- In Advertising, Internet, News, Olympics, Online Video, Social Media
- By Andrew Barnes
- 2 Comments
Will the Olympics die? After Rio, there are strong forces working against this longstanding, iconic event.
Rio TV audiences were down between 17 and 20% depending on which figures are quoted. Alarmingly the opening event attracted 30% fewer viewers than that recorded for the epochal 2008 Beijing Summer Olympics which were seen by 4.7 billion people (minimum 1 minute watched).
Media industry heavyweights bravely explained the decimation of TV viewers as a technical shift: “Audiences have migrated to streaming” they said, pointing out that live viewing on computer and mobile screens had in fact climbed substantially. However the new online adopters accounted for 5-10% extra daily viewers. They did not compensate for the steep decline in traditional TV viewers*.
NBCSN: NBC Sports Network – a cable and satellite channel
Furthermore, there is no advertising revenue from much of this new type of viewing including ‘time-shifted’ viewing (the watching of pre-recorded footage). The current paradigm relies on traditional TV audiences because big TV audiences justify high advertising rates which translate into broadcast rights fees paid to the Olympics organisation (IOC). This remains their chief revenue source. No audience – no Olympics.Source: www.olympic.org
Paying big fees to the IOC is what NBC has done. In a fit of optimistic joie de vivre NBC paid $4.4bn to secure the global TV rights for the Olympics up to the year 2020, and then went back for more, forking out a further $8bn for rights until 2032. That fewer people watched the Rio Olympics is now an open secret. This drove NBC managers to offer clients additional free prime-time advertising slots to make up for the unrealised Rio audiences.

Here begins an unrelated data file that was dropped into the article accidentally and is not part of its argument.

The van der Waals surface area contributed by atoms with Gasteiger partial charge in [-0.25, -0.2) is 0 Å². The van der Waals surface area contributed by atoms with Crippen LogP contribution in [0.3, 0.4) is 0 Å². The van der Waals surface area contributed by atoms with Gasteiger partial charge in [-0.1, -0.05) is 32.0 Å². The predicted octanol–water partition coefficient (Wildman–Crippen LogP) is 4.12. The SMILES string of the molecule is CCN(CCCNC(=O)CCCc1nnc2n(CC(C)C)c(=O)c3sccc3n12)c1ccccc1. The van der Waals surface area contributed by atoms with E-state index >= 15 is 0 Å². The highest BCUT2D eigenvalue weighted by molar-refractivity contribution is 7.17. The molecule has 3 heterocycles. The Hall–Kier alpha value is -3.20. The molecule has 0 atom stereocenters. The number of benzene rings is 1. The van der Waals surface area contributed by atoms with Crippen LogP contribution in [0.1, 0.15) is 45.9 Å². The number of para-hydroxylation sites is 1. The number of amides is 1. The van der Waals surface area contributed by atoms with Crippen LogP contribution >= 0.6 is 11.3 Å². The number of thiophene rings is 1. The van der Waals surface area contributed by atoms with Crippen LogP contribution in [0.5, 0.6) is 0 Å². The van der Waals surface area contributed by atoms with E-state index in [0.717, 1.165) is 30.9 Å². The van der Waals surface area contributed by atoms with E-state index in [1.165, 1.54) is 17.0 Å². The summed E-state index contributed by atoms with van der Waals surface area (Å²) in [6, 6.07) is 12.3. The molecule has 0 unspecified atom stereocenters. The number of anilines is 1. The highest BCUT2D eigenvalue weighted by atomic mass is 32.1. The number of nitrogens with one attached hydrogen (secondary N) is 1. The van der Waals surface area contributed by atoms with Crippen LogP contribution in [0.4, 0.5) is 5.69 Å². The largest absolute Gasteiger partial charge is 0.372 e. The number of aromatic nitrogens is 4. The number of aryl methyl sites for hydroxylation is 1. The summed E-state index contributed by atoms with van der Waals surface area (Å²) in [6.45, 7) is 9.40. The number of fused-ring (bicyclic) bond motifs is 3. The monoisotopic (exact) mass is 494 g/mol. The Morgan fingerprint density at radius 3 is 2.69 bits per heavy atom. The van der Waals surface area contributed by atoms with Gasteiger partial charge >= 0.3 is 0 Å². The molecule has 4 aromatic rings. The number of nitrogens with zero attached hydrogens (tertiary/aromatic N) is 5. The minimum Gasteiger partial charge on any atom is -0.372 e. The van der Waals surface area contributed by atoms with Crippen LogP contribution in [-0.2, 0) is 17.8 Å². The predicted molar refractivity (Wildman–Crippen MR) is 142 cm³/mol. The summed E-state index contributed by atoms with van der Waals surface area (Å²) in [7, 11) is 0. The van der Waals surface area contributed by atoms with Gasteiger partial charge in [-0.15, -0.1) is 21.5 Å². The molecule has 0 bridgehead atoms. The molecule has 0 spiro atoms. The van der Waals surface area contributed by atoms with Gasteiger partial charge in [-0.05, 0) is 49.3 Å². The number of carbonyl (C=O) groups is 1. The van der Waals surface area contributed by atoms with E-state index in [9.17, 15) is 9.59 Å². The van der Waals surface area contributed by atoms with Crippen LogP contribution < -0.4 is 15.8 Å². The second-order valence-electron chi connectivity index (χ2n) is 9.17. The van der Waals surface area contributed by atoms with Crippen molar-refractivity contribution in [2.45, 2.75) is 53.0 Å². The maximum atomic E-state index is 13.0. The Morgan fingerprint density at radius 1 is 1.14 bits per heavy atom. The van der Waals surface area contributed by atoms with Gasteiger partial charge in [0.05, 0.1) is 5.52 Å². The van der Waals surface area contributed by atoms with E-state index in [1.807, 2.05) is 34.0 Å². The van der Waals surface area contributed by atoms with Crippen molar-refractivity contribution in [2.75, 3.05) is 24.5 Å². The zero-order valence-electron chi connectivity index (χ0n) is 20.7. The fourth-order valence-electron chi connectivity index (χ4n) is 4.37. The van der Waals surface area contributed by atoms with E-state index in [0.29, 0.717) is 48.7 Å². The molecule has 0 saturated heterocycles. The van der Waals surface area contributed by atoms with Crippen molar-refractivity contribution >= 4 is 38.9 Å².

However, a simple decline in monetizable audiences may not tell the whole story. There is an easily overlooked generational development. The steepest audience declines were in the key youth segment where up to 30%**of those aged 18-34 simply evaporated. The “future” vanished. Analysts were again quick to point out that younger viewers did engage with the Olympics via non TV media but we know that much of the claimed youth interest had little to do with traditional athletic prowess. For instance younger profiled Buzzfeed suggestions included “How many athletes ‘hook-up’ in the Olympic village” eliciting shock and dismay amongst IOC officials. TV risks becoming irrelevant in the younger, connected world. A post-Olympics media news headline pertinently read: TV has seen the future of TV.
Re-inforcing the youthful migration away from TV are their strong peer group bonds that seem to be impervious to top-down messaging and branded role models offered through traditional media. While the youth may be interested to know that androgynous Caster Semenya won a medal and big-footed Phelps many more, they are not on the verge of a new wave of idolatry such as that which followed Mark Spitz’s victories a few decades ago. The world has changed.
Young people have a greater level of self-confidence underpinning a stronger sense of identity than recent generations. Modern youth identity is diverging from external figures, labels and commercial abstractions. (See http://noted.co.za/work-and-advertising-did-marx-foresee-this/ )
With the Olympics producing a repetitive inter-nation big-media athletic circus it risks becoming tomorrow’s anachronism as youth interests and communication preferences diverge.
There are other forces acting against the Olympics – well known to us. The exorbitant costs and losses that befall host cities, the drug and performance enhancing scandals, the politicisation of the event including boycotts and national grandstanding, even the branding police. These coalesce to diminish the compelling spectacle it once was.
Finally there’s the Seneca Cliff. Yes, Lucius Annaeus Seneca was a Roman Stoic philosopher that amongst many things described how complex systems decay faster than they develop. Put differently, things that take a long time to develop will often collapse rapidly. (This has been subsequently demonstrated mathematically):
At a basic existential level, survival of the Olympics will be threatened by its size and “complexity”. The combination of forces listed above suggest the IOC needs to embrace the attitudinal and value shift occurring in the emerging future audience. Yes, the Olympics can die, yet more so without rapid innovation and readiness to adapt.
Partner at NOTED Thinking
*Audience measurement is not directly comparable across traditional TV where audiences are measured in people versus streaming where the measurement is “minutes” viewed or available, with no comparable estimate of people actually watching. Audience estimates are for the USA.
** Some estimates claim a higher figure.